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2013 Hyundai Genesis Photo
7.8
/ 10
TCC Rating
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Reviewed by Marty Padgett
Editorial Director, The Car Connection
BASE
INVOICE
$32,070
BASE
MSRP
$34,200
Quick Take
The millionaire next door just might be driving a Hyundai Genesis; it's a luxury-car bargain, with a well-finished interior, plenty of power and good fuel economy. Read more »
Decision Guide
Opinions from around the Web
Styling
Performance
Quality
Safety
Features
Mileage

Hyundai’s style still isn’t all its own

Road & Track »

Some faux wood-grain accents and a few shiny plastic panels are at odds with the otherwise luxurious interior.

Consumer Guide »

Hyundai went for a mainstream look, convinced that bold designs tend to age quickly.

Car and Driver »

The center console flows smoothly, almost spaceship-like, into the dash, beckoning us to touch the techy gadgetry

Popular Mechanics »

looks and feels very much like a top-line Lexus

Edmunds' Inside Line »
Pricing and Specifications by Style
$34,200 $46,800
MSRP $34,200
INVOICE $32,070 Browse used listings in your area
4-Door Sedan V6 3.8L
Gas Mileage 18 mpg City/28 mpg Hwy
Engine Gas V6, 3.8L
EPA Class Large car
Drivetrain Rear Wheel Drive
Passenger Capacity 5
Passenger Doors 4
Body Style 4dr Car
See Detailed Specs »
7.8 out of 10
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The Basics:

The Hyundai Genesis was new in 2009, and it's the car that signaled a transformation for the brand. Once best known for its economy cars, Hyundai set out to change its image with design--and with luxury. The Genesis would be followed by a Genesis Coupe, an Equus sedan, and a range of redesigned mass-market cars that turned the Hyundai nameplate into a sales powerhouse.

Five years later, the Genesis is edging to the end of its life cycle, still a handsome four-door with an amply luxurious interior, swift acceleration, and softer handling. The only major change for the 2013 model year? The departure of its mid-line 4.6-liter V-8 model, a move that clarifies the two-model lineup between a value-rich V-6 version and a performance-minded R-Spec that doesn't quite meet the high handling standards of the class.

From its first model year to today, the Genesis has never veered into the styling drama that's defined the latest Sonata or even the spunky Veloster hatchback. It's a conservative interpretation of luxury, with enough familiar touches to lure in cross-shoppers miffed at ever-rising sticker prices. The look's still fresh, though it's easy to pick out some cues from the luxury handbook--a bit of Mercedes here, a touch of Infiniti there. There's balance and polish here, and there are also hints of the Hyundai styling language that would emerge full-fledged in the cars to come, just enough to ensure the Genesis still looks good when it's on certified used-car programs in years to come. Inside, the cabin is even more convincing, with leather trim on the dash on some versions reaching far beyond Hyundai's usual station--and a knob controller connecting its infotainment systems to those in the premium German brands.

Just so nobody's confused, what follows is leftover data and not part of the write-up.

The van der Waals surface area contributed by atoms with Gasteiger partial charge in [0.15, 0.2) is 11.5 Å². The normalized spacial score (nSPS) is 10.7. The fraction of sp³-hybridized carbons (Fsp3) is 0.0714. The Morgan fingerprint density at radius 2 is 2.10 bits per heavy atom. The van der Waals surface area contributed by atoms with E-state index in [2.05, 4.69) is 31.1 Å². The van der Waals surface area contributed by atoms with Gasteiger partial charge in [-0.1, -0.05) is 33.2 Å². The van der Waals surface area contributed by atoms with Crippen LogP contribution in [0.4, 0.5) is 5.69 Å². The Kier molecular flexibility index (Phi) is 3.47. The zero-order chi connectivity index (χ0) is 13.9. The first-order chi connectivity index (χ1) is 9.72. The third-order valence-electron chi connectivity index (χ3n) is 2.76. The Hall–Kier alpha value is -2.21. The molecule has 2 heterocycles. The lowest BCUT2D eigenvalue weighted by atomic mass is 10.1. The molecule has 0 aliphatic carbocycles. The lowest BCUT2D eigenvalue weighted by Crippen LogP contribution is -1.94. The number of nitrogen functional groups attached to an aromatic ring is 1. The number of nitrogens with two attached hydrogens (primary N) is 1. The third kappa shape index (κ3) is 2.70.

Two powertrains are offered in the Genesis. The base engine's a 3.8-liter V-6, uprated a couple of years ago to 333 horsepower, and coupled to an eight-speed automatic transmission. The high output and direct injection--and all those gears--give it good fuel economy ratings and stout acceleration, with a hint of a snarl and an estimated 0-60 mph time of 6.0 seconds. With so much power, we'd prefer shift paddles to the lever-actuated sport mode. The same is true for the R-Spec, with 429 hp coming from its 5.0-liter V-8; it's capable of 5.0-second runs from 0 to 60 mph. It's much quicker off the line, but given the choice we prefer the base car's plush dynamics; the R-Spec's too-firm ride and steering seem out of character, and not as composed as they intend to be.

Hyundai hasn't skimped on interior room inside the Genesis. It's a real five-seater, with great head, leg and knee room for front and back-seat passengers. Leather is standard on all models, with a premium grade specified on V-8 cars, and all five passengers get heated seats on V-8 versions, too--with the driver seat adding ventilation. Trunk space is generous, if not cavernous. Build quality is quite good, and truly competitive with Japanese brands, though we'd like more firmness in the Genesis' front seats, especially on the sporty R-Spec version.

Safety features have been updated to include a lane-departure warning system (standard on V-8s, optional on V-6s), and all Genesis sedans have eight airbags, including rear-seat side airbags. However, a rearview camera is an option on six-cylinder cars; we think it should be standard on any luxury sedan, for safety's sake. The IIHS gives the Genesis its Top Safety Pick award, and though the NHTSA hasn't completed all its tests, the Genesis does earn a five-star rollover resistance score.

Every Genesis comes with Bluetooth, automatic climate control, leather upholstery, and satellite radio and a USB port. The V-6 version can be optioned up with premium and technology packages to approach the comprehensive features found on V-8 cars, including the fantastic Lexicon audio system. On the R-Spec, everything is standard--but there's no option for all-wheel drive on any Genesis. It's a small price to pay for the Genesis' bargain sticker, which begins in the mid-$30,000 range, or for its excellent warranty coverage.

 

 

Likes:

  • Gutsy acceleration in either model
  • Rich, handsome interior
  • Smooth, quiet ride
  • Big, roomy back seat
  • Good gas mileage for size

Dislikes:

  • Harsh R-Spec ride
  • No all-wheel-drive option
  • Rearview camera an option on base car
  • No paddle shift controls
Next: Interior / Exterior »
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